Traumatic brain injury (TBI) is often thought of as a “young person’s injury” because of its links with sports and dangerous activities. But, TBI also happens in homes and on roads – during falls, car crashes, and other accidents. Because of this, the injury is also common among older individuals.
Unfortunately, the majority of TBI research is focused on younger people such as those who recently returned from military deployment or college and high school athletes. This leaves a large gap in an age group that already faces the challenges of a high risk for other health complications in addition to a brain injury.
Due to the risk for other health issues and complications, predicting the recovery chances for older individuals with TBI has proven difficult. But, a team of researchers from Wake Forest University in North Carolina says they have developed a model that accounts for factors like age and severity of brain injury to help medical professionals calculate a patient’s chance of survival and return to independence after TBI.
“This tool may allow us to have an informed conversation with family members of elderly patients with isolated traumatic brain injury. We can tell them the chances of survival and discharge to an independent status based on outcomes in similarly injured patients in this large study population,” wrote lead study author Preston R. Miller, III, MD, FACS, in a press release published on the website of the Journal of the American College of Surgeons ahead of the study’s publication.
“We hope that it will allow us to more easily and more accurately work with families and what they understand of the wishes of their loved ones.”
Individuals over 75 actually make up the second largest age demographic for TBI – the other being young adults between the ages of 15-24. However, the hospitalization rates for the two populations vastly differ.
Among the general population, the rate for hospitalization for those with nonfatal TBI is 60.6 per 100,000. But, among those over 65, the rate more than doubles to 155.9 per 100,000.
To help develop their model, the team of researchers from Wake Forest University evaluated data from 57,888 patients in the National Trauma Data Bank, focusing on those over 50 who had isolated trauma from blunt trauma.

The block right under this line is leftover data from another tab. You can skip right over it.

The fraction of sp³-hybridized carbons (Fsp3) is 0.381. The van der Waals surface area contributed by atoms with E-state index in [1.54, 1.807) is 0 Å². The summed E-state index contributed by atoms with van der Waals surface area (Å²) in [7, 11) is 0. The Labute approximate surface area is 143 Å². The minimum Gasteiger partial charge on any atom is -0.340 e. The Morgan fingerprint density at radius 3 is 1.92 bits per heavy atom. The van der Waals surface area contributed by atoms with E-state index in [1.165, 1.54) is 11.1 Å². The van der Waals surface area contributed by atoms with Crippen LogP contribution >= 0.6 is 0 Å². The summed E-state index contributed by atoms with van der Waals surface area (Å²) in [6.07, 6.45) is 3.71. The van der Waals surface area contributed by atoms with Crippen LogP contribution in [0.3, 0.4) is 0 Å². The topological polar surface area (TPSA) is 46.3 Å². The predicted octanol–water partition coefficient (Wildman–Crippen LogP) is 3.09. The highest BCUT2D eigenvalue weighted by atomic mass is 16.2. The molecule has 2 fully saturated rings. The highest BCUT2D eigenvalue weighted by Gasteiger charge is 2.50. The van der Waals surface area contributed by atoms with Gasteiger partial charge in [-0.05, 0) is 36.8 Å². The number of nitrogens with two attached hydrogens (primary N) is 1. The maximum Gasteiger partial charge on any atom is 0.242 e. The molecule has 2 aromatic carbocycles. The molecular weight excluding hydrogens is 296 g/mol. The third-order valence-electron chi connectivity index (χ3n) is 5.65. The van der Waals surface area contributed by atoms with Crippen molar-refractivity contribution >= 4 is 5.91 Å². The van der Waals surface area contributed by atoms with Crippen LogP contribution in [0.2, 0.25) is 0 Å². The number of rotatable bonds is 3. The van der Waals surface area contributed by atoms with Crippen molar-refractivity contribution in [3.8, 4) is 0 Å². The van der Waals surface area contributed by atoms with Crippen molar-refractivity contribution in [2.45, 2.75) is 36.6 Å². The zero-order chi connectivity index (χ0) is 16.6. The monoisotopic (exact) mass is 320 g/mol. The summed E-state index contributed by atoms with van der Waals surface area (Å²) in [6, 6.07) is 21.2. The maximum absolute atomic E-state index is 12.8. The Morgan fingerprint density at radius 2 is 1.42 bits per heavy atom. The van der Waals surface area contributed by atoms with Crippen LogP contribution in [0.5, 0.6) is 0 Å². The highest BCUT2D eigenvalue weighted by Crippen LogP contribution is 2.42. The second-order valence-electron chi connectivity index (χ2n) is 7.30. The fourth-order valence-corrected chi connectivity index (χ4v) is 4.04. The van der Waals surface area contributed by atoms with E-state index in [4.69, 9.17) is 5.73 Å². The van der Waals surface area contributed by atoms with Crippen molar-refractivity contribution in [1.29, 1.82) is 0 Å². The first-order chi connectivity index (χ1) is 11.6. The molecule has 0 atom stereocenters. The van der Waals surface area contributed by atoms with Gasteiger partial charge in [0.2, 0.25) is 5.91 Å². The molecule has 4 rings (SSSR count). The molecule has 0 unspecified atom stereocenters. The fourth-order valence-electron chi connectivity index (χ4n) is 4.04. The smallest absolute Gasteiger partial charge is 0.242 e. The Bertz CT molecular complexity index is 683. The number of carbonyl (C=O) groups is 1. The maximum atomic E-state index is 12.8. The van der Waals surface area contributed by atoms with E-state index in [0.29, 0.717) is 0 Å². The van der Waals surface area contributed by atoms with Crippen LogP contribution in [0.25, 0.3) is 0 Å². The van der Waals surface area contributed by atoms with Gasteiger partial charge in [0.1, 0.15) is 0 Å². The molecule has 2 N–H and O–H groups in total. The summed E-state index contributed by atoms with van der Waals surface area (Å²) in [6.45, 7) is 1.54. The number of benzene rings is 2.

“We wanted to come up with a predictive equation that could be applied early in the patients’ hospitalization with things that were easily available rather than a model that uses a lot of calculations and a lot of going back and digging through patient charts,” Dr. Miller said.
The team then came up with two separate models, and tested them for accuracy. Ultimately, they found the model which accounts for age, gender, and the Glasgow Coma Scale (GCS) to be the most accurate. The GCS determined a patient’s responsiveness based on eye, verbal, and motor skills.
The model was then tested over four years on 894 patients in the Wake Forest institutional trauma registry over a period of four years, showing it was a reliable tool for predicting outcomes.
The team says a tool like this is important to have for both medical professionals and the family of older patients with TBI.
“As clinicians, we see a wide range of desires for the type of care that people want, either for themselves or their loved ones,” Miller said. “It really depends on the person’s and family’s personal views. We, as physicians, want to avoid what we call futile care, but there’s no definition of futile care. We find, more and more, that our patients or their families will sometimes define it for us, and it varies widely. The model can inform these conversations because it can provide a statistical estimation of the patient’s prognosis.”
Now that the team has developed a model which they say is more reliable and accurate than those currently being used, the researchers say they want to make it easily accessible and widely available. Their next goal is to develop an app that would make the predictive model quickly available to anyone with a smartphone.